People are motivated to maintain social connection with others, and those who lack social connection with other humans may try to compensate by creating a sense of human connection with nonhuman agents. This may occur in at least two ways—by anthropomorphizing nonhuman agents such as nonhuman animals and gadgets to make them appear more humanlike and by increasing belief in commonly anthropomorphized religious agents (such as God). Three studies support these hypotheses both among individuals who are chronically lonely (Study 1) and among those who are induced to feel lonely (Studies 2 and 3). Additional findings suggest that such results are not simply produced by any negative affective state (Study 3). These results have important implications not only for understanding when people are likely to treat nonhuman agents as humanlike (anthropomorphism), but also for understanding when people treat human agents as nonhuman (dehumanization).
Obviously a must-read for anyone interested (as I am) in the psychology and evolution of religion. Pity I can't get at it.



I've seen several references this week to Cordelia Fine's new book, Delusions of Gender: How Our Minds, Society, and Neurosexism Create Difference.  Katherine Bouton reviews the book at The New York Times.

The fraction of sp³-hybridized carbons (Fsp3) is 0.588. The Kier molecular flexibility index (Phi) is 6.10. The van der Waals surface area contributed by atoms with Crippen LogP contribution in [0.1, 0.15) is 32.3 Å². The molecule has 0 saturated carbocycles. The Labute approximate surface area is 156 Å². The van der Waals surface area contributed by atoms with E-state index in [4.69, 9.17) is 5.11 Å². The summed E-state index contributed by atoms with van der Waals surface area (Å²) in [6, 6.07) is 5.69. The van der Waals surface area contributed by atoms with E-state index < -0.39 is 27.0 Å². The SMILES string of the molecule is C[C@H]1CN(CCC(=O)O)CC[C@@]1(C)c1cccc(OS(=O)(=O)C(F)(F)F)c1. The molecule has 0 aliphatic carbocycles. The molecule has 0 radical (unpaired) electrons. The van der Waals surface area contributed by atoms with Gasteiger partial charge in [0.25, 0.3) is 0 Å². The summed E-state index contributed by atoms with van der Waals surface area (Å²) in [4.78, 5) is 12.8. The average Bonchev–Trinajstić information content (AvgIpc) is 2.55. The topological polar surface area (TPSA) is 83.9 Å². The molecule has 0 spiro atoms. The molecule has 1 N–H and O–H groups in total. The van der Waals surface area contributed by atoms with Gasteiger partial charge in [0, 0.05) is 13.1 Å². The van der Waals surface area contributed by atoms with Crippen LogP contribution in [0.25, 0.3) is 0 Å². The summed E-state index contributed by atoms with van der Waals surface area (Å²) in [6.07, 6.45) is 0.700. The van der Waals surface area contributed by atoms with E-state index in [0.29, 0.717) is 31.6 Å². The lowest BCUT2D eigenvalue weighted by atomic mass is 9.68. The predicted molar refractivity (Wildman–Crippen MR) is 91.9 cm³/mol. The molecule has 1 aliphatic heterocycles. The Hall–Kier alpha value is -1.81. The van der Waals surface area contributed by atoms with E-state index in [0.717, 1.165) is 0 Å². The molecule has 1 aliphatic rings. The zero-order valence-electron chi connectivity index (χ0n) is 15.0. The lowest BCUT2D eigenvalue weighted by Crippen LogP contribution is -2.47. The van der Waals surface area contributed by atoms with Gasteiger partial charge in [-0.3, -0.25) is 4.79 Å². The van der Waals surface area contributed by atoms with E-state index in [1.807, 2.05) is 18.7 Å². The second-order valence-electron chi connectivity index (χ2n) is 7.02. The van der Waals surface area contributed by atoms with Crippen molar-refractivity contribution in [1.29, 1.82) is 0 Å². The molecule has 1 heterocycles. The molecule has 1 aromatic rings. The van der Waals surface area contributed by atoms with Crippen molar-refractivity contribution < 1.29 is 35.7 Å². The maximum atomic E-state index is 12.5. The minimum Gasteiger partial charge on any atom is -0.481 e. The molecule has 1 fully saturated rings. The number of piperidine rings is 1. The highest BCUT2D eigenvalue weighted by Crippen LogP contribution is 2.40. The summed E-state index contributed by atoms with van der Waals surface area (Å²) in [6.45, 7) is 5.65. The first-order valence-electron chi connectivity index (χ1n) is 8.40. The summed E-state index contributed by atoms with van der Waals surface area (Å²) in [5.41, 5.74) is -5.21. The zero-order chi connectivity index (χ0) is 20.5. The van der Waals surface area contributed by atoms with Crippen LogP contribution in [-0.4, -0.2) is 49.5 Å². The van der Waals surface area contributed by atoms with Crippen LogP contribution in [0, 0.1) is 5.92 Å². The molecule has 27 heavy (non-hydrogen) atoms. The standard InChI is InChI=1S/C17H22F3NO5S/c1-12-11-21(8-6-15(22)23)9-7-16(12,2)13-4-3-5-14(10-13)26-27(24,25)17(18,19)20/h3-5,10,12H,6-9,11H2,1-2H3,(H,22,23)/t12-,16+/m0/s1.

I was at first a bit put off by the book's title, thinking that this might be just another popular screed based on slanted, partial, or faulty understanding of the science. However, Fine has a Ph.D. in psychology from University College London (on top of degrees from Oxford and Cambridge) and is currently affiliated with Macquarie University and the University of Melbourne, so it seems likely that she has a good handle on the science.

Bouton's review makes clear that Fine's book calls into question the widely accepted current wisdom (based on the work of the late Norman Geschwind) that a testosterone "spurt" in the eighth week of fetal development causes a difference in the relative size of the brain hemispheres in men and women. But, Bouton writes:
There are two problems here, Dr. Fine says. First is that several studies have found no difference in hemispheric size in neonates. The supposedly larger female corpus callosum is also in dispute. But even if size difference does exist (as it does in rats), she says, “getting from brain to behavior has proved a challenge.” Given that there may be sex differences in the brain, “what do they actually mean for differences in the mind?”
Fine goes on, according to Bouton, to critique studies coming out of the lab of renowned autism researcher Simon Baron-Cohen that is based on Geschwind's work.

Bouton quotes Fine as summarizing thus: “Nonexistent sex differences in language lateralization, mediated by nonexistent sex differences in corpus callosum structure, are widely believed to explain nonexistent sex differences in language skills.”